the way of clothes that he could lay his hands on.

Poor Poinsinet came to see me in a pitiable condition; he had only
his shirt and overcoat. He had been despoiled of everything, and
threatened with imprisonment. "I haven't a farthing," said the
poor child of the muses, "I have only the shirt on my back. I
know nobody here, and I think I shall go and throw myself into the

He was destined, not to be drowned in the Tiber but in the
Guadalquivir. I calmed him by offering to take him to Florence
with me, but I warned him that I must leave him there, as someone
was expecting me at Florence. He immediately took up his abode
with me, and wrote verses incessantly till it was time to go.

My brother Jean made me a present of an onyx of great beauty. It
was a cameo, representing Venus bathing, and a genuine antique, as
the name of the artist, Sostrates, was cut on the stone. Two
years later I sold it to Dr. Masti, at London, for three hundred
pounds, and it is possibly still in the British Museum.

I went my way with Poinsinet who amused me, in spite of his
sadness, with his droll fancies. In two days I got down at Dr.
Vannini's, who tried to conceal his surprise at seeing me. I lost
no time, but waited on Sir ---- Mann immediately, and found him
sitting at table. He gave me a very friendly reception, but he
seemed alarmed when, in reply to his question, I told him that my
dispute with the auditor had not been arranged. He told me
plainly that he thought I had made a mistake in returning to
Florence, and that he would be compromised by my staying with him.
I pointed out that I was only passing through Florence.

"That's all very well," said he, "but you know you ought to call
on the auditor."

I promised to do so, and returned to my lodging. I had scarcely
shut the door, when an agent of police came and told me that the
auditor had something to say to me, and would be glad to see me at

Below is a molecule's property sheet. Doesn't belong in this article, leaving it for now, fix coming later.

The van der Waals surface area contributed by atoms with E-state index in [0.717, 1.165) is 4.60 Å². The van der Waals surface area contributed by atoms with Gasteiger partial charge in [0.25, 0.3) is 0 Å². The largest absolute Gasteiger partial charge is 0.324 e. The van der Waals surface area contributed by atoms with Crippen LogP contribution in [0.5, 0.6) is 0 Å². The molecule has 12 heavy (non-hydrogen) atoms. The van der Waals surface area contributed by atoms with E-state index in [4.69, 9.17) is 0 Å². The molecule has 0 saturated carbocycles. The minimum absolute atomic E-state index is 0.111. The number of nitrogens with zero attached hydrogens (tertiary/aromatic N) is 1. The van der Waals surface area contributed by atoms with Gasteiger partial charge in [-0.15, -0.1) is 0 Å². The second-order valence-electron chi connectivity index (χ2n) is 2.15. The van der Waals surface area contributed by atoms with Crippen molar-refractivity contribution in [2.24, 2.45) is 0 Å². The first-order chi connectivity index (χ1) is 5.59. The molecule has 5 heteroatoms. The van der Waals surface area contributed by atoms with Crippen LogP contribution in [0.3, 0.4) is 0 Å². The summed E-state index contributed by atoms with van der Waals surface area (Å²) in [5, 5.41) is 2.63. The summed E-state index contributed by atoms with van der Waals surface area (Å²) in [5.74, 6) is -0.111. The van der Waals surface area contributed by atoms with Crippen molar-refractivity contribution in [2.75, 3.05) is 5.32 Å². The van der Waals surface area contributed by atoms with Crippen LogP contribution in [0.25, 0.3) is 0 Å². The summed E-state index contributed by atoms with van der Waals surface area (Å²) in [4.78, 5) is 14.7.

an early hour next morning.

I was enraged at this order, and determined to start forthwith
rather than obey. Full of this idea I called on Therese and found
she was at Pisa. I then went to see the Corticelli, who threw her
arms round my neck, and made use of the Bolognese grimaces
appropriate to the occasion. To speak the truth, although the
girl was pretty, her chief merit in my eyes was that she made me

I gave some money to her mother to get us a good supper, and I
took the girl out on pretence of going for a walk. I went with
her to my lodging, and left her with Poinsinet, and going to
another room I summoned Costa and Vannini. I told Costa in
Vannini's presence to go on with Le Duc and my luggage the
following day, and to call for me at the "Pilgrim" at Bologna. I
gave Vannini my instructions, and he left the room; and then I
ordered Costa to leave Florence with Signora Laura and her son,
and to tell them that I and the daughter were on in front. Le Duc
received similar orders, and calling Poinsinet I gave him ten
Louis, and begged him to look out for some other lodging that very
evening. The worthy but unfortunate young man wept grateful
tears, and told me that he would set out for Parma on foot next
day, and that there M. Tillot would do some, thing for him.

I went back to the next room, and told the Corticelli to come with
me. She did so under the impression that we were going back to
her mother's, but without taking the trouble to undeceive her I
had a carriage and pair got ready, and told the postillion to
drive to Uccellatoio, the first post on the Bologna road.

"Where in the world are we going?" said she.


"How about mamma?"

"She will come on to-morrow."

"Does she know about it?"

"No, but she will to-morrow when Costa comes to tell her, and to
fetch her and your brother"

She liked the joke, and got into the carriage laughing, and we
drove away.


My Arrival at Bologna--I Am Expelled from Modena--I Visit Parma
and Turin--The Pretty Jewess--The Dressmaker

The Corticelli had a good warm mantle, but the fool who carried
her off had no cloak, even of the most meagre kind, to keep off
the piercing cold, which was increased by a keen wind blowing
right in our faces.

In spite of all I would not halt, for I was afraid I might be
pursued and obliged to return, which would have greatly vexed me.

When I saw that the postillion was slackening his speed, I